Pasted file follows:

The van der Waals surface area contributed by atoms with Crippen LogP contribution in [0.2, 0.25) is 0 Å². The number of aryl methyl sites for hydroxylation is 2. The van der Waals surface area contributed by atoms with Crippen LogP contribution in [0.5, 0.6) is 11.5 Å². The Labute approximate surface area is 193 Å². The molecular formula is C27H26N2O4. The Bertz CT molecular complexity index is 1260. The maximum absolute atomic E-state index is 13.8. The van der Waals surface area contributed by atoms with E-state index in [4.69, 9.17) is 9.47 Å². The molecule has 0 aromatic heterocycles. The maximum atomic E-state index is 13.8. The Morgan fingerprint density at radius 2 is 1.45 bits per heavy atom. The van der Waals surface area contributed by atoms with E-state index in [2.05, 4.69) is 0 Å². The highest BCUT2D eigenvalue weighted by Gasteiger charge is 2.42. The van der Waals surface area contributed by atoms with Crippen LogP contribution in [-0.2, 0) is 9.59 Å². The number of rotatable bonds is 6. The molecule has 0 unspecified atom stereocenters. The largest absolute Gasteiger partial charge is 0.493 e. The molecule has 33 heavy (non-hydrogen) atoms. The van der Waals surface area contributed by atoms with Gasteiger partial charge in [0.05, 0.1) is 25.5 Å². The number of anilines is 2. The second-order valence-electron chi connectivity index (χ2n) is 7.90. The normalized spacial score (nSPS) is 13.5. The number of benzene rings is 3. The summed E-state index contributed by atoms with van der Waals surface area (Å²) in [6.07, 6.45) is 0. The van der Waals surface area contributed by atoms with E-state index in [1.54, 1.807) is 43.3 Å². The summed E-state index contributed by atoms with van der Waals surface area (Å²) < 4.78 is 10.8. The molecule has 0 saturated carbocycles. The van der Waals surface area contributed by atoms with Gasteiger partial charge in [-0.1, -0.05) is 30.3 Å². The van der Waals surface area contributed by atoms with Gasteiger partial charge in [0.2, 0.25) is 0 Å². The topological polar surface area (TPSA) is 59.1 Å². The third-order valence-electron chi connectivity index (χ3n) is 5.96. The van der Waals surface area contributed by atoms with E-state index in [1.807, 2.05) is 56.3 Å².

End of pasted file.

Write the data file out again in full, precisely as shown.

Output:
The van der Waals surface area contributed by atoms with Crippen LogP contribution in [0.2, 0.25) is 0 Å². The number of aryl methyl sites for hydroxylation is 2. The van der Waals surface area contributed by atoms with Crippen LogP contribution in [0.5, 0.6) is 11.5 Å². The Labute approximate surface area is 193 Å². The molecular formula is C27H26N2O4. The Bertz CT molecular complexity index is 1260. The maximum absolute atomic E-state index is 13.8. The van der Waals surface area contributed by atoms with E-state index in [4.69, 9.17) is 9.47 Å². The molecule has 0 aromatic heterocycles. The maximum atomic E-state index is 13.8. The Morgan fingerprint density at radius 2 is 1.45 bits per heavy atom. The van der Waals surface area contributed by atoms with E-state index in [2.05, 4.69) is 0 Å². The highest BCUT2D eigenvalue weighted by Gasteiger charge is 2.42. The van der Waals surface area contributed by atoms with Crippen LogP contribution in [-0.2, 0) is 9.59 Å². The number of rotatable bonds is 6. The molecule has 0 unspecified atom stereocenters. The largest absolute Gasteiger partial charge is 0.493 e. The molecule has 33 heavy (non-hydrogen) atoms. The van der Waals surface area contributed by atoms with Gasteiger partial charge in [0.05, 0.1) is 25.5 Å². The number of anilines is 2. The second-order valence-electron chi connectivity index (χ2n) is 7.90. The normalized spacial score (nSPS) is 13.5. The number of benzene rings is 3. The summed E-state index contributed by atoms with van der Waals surface area (Å²) in [6.07, 6.45) is 0. The van der Waals surface area contributed by atoms with E-state index in [1.54, 1.807) is 43.3 Å². The summed E-state index contributed by atoms with van der Waals surface area (Å²) < 4.78 is 10.8. The molecule has 0 saturated carbocycles. The van der Waals surface area contributed by atoms with Gasteiger partial charge in [-0.1, -0.05) is 30.3 Å². The van der Waals surface area contributed by atoms with Gasteiger partial charge in [0.2, 0.25) is 0 Å². The topological polar surface area (TPSA) is 59.1 Å². The third-order valence-electron chi connectivity index (χ3n) is 5.96. The van der Waals surface area contributed by atoms with E-state index in [1.807, 2.05) is 56.3 Å².